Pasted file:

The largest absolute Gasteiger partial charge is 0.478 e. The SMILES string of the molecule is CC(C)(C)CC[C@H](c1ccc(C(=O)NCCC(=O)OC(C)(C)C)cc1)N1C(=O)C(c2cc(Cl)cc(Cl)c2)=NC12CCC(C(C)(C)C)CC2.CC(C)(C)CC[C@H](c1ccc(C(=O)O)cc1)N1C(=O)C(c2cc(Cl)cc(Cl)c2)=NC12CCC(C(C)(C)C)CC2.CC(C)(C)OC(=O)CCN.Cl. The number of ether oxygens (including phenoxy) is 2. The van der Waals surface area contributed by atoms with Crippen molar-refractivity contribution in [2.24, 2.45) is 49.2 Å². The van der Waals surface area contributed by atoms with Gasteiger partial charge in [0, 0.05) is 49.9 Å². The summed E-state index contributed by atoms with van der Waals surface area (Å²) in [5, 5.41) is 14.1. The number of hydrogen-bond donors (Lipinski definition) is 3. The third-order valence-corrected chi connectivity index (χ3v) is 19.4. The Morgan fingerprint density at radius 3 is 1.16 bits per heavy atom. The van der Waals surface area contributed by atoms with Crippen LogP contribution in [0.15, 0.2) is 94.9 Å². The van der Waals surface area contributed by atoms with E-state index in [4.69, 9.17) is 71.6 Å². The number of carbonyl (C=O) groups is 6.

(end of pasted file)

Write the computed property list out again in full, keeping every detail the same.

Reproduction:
The largest absolute Gasteiger partial charge is 0.478 e. The SMILES string of the molecule is CC(C)(C)CC[C@H](c1ccc(C(=O)NCCC(=O)OC(C)(C)C)cc1)N1C(=O)C(c2cc(Cl)cc(Cl)c2)=NC12CCC(C(C)(C)C)CC2.CC(C)(C)CC[C@H](c1ccc(C(=O)O)cc1)N1C(=O)C(c2cc(Cl)cc(Cl)c2)=NC12CCC(C(C)(C)C)CC2.CC(C)(C)OC(=O)CCN.Cl. The number of ether oxygens (including phenoxy) is 2. The van der Waals surface area contributed by atoms with Crippen molar-refractivity contribution in [2.24, 2.45) is 49.2 Å². The van der Waals surface area contributed by atoms with Gasteiger partial charge in [0, 0.05) is 49.9 Å². The summed E-state index contributed by atoms with van der Waals surface area (Å²) in [5, 5.41) is 14.1. The number of hydrogen-bond donors (Lipinski definition) is 3. The third-order valence-corrected chi connectivity index (χ3v) is 19.4. The Morgan fingerprint density at radius 3 is 1.16 bits per heavy atom. The van der Waals surface area contributed by atoms with Crippen LogP contribution in [0.15, 0.2) is 94.9 Å². The van der Waals surface area contributed by atoms with E-state index in [4.69, 9.17) is 71.6 Å². The number of carbonyl (C=O) groups is 6.